While tensions in the eastern Mediterranean between Greece and Turkey are continually escalating, Chairman Doğu Perinçek of the ultra-nationalists Vatan Partisi (Patriotic Party), said that Athens, Rome and Washington are gay gods of the East Mediterranean.
In his article titled ‘Gay gods of Athens, Rome and Washington in Eastern Mediterranean waters’, Perinçek made the following statements by linking the political situation in the Eastern Mediterranean with homosexuality:
“The model of society imposed by the barrels of the US-Israel-France-Greece-[Republic of] Cyprus from the Eastern Mediterranean is the program of the Washington gods.”
Perinçek, who established a similar relationship through the Istanbul Convention, said, “Gay Gods have contracts from the sky: The Istanbul Convention! The gay gods of Athens, Rome and Washington do not fall in love with women,” he said.
“Why did the slave owners of Athens and Rome make their Gods homosexual, have you ever researched? This question can be put as follows: Who created the homosexual gods and brought them to heaven?” he continued.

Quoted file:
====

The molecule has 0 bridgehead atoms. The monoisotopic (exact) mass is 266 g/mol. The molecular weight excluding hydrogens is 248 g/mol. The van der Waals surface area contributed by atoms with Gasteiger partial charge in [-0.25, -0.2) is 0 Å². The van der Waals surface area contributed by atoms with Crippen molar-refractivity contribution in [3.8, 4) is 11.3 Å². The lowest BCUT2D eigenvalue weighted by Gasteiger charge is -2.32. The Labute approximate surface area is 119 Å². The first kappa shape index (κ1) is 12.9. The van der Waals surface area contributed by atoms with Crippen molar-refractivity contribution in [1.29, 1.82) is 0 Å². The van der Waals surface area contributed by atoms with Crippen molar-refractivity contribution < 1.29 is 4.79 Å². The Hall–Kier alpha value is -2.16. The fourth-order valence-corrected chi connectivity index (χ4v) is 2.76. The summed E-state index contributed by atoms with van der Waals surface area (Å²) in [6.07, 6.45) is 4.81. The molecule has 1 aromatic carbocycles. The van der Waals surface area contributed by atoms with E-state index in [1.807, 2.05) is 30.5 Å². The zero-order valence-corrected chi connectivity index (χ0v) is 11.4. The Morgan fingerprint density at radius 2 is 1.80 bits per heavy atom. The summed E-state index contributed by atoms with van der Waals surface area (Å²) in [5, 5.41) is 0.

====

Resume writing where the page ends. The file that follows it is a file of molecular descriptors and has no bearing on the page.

Perhaps you will answer this question by saying, “Did the masters class of Athens and Rome make the Gods gay, or did the Gods make Athens and the Roman aristocracy gay?”
He poses many more questions and “facts” of homosexuality in Ancient Greece, Rome and into the modern era in Washington.
“What do these questions matter as the waters are warming in the Eastern Mediterranean?” he questions.
“It does matter. Because the model of society imposed by the barrels of the USA-Israel-France-Greece-[Republic of] Cyprus from the Eastern Mediterranean is the program of the Washington gods,” he said.
“The gay gods of Athens, Rome, and Washington do not fall in love with women. But they use the woman as a means of procreation,” he added.
What the tirade by Perinçek was about exactly is not clear, but it does appear homophobic in nature, a very curious position to take considering Turkey’s rich and tolerant homosexual history, that has existed since the time of the Ottomans.